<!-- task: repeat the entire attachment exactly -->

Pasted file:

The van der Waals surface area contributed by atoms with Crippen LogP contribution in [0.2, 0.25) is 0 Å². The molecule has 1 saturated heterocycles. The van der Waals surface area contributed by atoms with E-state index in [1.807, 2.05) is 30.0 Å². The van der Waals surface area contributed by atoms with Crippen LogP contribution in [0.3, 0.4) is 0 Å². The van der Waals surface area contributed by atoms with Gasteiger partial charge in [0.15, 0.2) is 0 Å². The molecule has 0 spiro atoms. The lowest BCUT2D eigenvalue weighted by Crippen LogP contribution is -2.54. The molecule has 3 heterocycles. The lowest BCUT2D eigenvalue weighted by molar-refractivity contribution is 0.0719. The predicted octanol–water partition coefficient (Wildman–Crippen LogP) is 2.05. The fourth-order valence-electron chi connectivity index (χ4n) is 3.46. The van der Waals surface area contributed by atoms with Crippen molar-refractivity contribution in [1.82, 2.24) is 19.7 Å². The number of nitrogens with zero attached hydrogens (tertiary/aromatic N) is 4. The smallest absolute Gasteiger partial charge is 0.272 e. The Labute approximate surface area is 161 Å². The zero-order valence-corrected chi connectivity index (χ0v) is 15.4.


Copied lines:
The van der Waals surface area contributed by atoms with Crippen LogP contribution in [0.2, 0.25) is 0 Å². The molecule has 1 saturated heterocycles. The van der Waals surface area contributed by atoms with E-state index in [1.807, 2.05) is 30.0 Å². The van der Waals surface area contributed by atoms with Crippen LogP contribution in [0.3, 0.4) is 0 Å². The van der Waals surface area contributed by atoms with Gasteiger partial charge in [0.15, 0.2) is 0 Å². The molecule has 0 spiro atoms. The lowest BCUT2D eigenvalue weighted by Crippen LogP contribution is -2.54. The molecule has 3 heterocycles. The lowest BCUT2D eigenvalue weighted by molar-refractivity contribution is 0.0719. The predicted octanol–water partition coefficient (Wildman–Crippen LogP) is 2.05. The fourth-order valence-electron chi connectivity index (χ4n) is 3.46. The van der Waals surface area contributed by atoms with Crippen molar-refractivity contribution in [1.82, 2.24) is 19.7 Å². The number of nitrogens with zero attached hydrogens (tertiary/aromatic N) is 4. The smallest absolute Gasteiger partial charge is 0.272 e. The Labute approximate surface area is 161 Å². The zero-order valence-corrected chi connectivity index (χ0v) is 15.4.